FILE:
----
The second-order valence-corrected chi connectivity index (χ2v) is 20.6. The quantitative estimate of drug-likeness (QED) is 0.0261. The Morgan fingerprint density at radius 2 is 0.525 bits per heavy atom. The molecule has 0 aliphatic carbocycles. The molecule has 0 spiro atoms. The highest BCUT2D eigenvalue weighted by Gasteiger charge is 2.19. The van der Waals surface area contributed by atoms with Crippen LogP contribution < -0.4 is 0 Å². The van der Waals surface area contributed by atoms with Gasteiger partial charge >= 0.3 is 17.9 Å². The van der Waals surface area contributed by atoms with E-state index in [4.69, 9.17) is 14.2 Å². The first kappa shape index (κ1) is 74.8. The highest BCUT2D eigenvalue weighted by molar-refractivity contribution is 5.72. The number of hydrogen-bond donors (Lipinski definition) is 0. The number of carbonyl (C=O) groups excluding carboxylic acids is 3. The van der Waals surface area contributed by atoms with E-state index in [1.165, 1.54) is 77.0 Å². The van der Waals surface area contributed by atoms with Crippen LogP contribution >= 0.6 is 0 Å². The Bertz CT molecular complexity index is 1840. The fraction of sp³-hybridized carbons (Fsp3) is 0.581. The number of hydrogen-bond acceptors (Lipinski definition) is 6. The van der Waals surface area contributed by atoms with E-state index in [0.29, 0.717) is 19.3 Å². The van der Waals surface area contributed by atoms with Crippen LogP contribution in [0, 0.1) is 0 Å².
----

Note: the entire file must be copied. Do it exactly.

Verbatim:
The second-order valence-corrected chi connectivity index (χ2v) is 20.6. The quantitative estimate of drug-likeness (QED) is 0.0261. The Morgan fingerprint density at radius 2 is 0.525 bits per heavy atom. The molecule has 0 aliphatic carbocycles. The molecule has 0 spiro atoms. The highest BCUT2D eigenvalue weighted by Gasteiger charge is 2.19. The van der Waals surface area contributed by atoms with Crippen LogP contribution < -0.4 is 0 Å². The van der Waals surface area contributed by atoms with Gasteiger partial charge >= 0.3 is 17.9 Å². The van der Waals surface area contributed by atoms with E-state index in [4.69, 9.17) is 14.2 Å². The first kappa shape index (κ1) is 74.8. The highest BCUT2D eigenvalue weighted by molar-refractivity contribution is 5.72. The number of hydrogen-bond donors (Lipinski definition) is 0. The number of carbonyl (C=O) groups excluding carboxylic acids is 3. The van der Waals surface area contributed by atoms with E-state index in [1.165, 1.54) is 77.0 Å². The van der Waals surface area contributed by atoms with Crippen LogP contribution >= 0.6 is 0 Å². The Bertz CT molecular complexity index is 1840. The fraction of sp³-hybridized carbons (Fsp3) is 0.581. The number of hydrogen-bond acceptors (Lipinski definition) is 6. The van der Waals surface area contributed by atoms with E-state index in [0.29, 0.717) is 19.3 Å². The van der Waals surface area contributed by atoms with Crippen LogP contribution in [0, 0.1) is 0 Å².